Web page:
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Learn About The Birth of Mother’s Day

Mother's Day was first celebrated in 1908, when Anna Jarvis held a memorial for her mother at St. Andrew's Methodist Church in Grafton, West Virginia. Over the next few years, Jarvis pushed to have the holiday officially recognized, and it was celebrated increasingly in more and more states around the US. Finally, in 1914, President Woodrow Wilson signed a proclamation making Mother’s Day an official holiday, to take place the second Sunday of May.

Anna Jarvis put Mother’s Day on the calendar as a day dedicated to expressing love and gratitude to mothers, acknowledging the sacrifices women make for their children. That’s why she was determined to keep “Mother’s” a singular possessive, as marked by the apostrophe before “s.” Each family should celebrate its own mother, so that individual women across the country could feel the love, even in the midst of a broad celebration of motherhood.

Other Mother’s Days

Before Anna Jarvis worked to get a day just for recognizing mothers, her own mom played an important role in uniting women for good causes. Mama Jarvis—also known as Ann Reeves Jarvis—cared for wounded soldiers on both sides of the field during the Civil War, and in its aftermath she organized a “Mothers’ Friendship Day,” the goal of which was to foster reconciliation between former Union and Confederate soldiers by having them come together, along with mothers from both sides. With the senior Jarvis’ lifelong focus on caring for children and promoting peace, it’s no wonder her daughter fought for a day just for moms.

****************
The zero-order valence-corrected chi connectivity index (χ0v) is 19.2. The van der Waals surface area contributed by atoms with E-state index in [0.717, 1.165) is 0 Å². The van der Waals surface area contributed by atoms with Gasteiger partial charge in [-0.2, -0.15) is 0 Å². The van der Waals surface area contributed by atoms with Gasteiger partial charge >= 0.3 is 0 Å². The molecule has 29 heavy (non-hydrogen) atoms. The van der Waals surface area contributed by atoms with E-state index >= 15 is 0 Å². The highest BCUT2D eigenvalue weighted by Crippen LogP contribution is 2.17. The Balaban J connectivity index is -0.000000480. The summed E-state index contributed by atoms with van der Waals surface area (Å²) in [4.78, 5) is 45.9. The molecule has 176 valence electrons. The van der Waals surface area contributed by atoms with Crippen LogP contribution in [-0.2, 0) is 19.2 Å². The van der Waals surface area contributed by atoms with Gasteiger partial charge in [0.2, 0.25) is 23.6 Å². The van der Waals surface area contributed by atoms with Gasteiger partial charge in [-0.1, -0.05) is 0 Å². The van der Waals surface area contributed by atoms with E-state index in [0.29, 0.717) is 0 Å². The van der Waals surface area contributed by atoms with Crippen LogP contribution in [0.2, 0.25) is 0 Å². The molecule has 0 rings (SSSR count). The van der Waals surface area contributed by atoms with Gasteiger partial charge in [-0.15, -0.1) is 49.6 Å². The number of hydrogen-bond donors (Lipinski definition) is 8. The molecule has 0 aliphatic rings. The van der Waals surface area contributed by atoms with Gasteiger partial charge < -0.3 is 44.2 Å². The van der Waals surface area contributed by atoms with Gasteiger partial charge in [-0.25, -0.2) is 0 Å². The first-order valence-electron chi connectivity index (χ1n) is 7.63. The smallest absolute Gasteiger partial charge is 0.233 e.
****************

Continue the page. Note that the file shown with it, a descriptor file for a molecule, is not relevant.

At around the same time Ann Reeves Jarvis was working with mothers in the spirit of peace, Julia Ward Howe, another activist—as well as abolitionist and suffragette—worked to have June 2 be celebrated as “Mother’s Peace Day,” and wrote a “Mother’s Day Proclamation” calling on mothers to work toward world peace.

Source: www.grammerly.com

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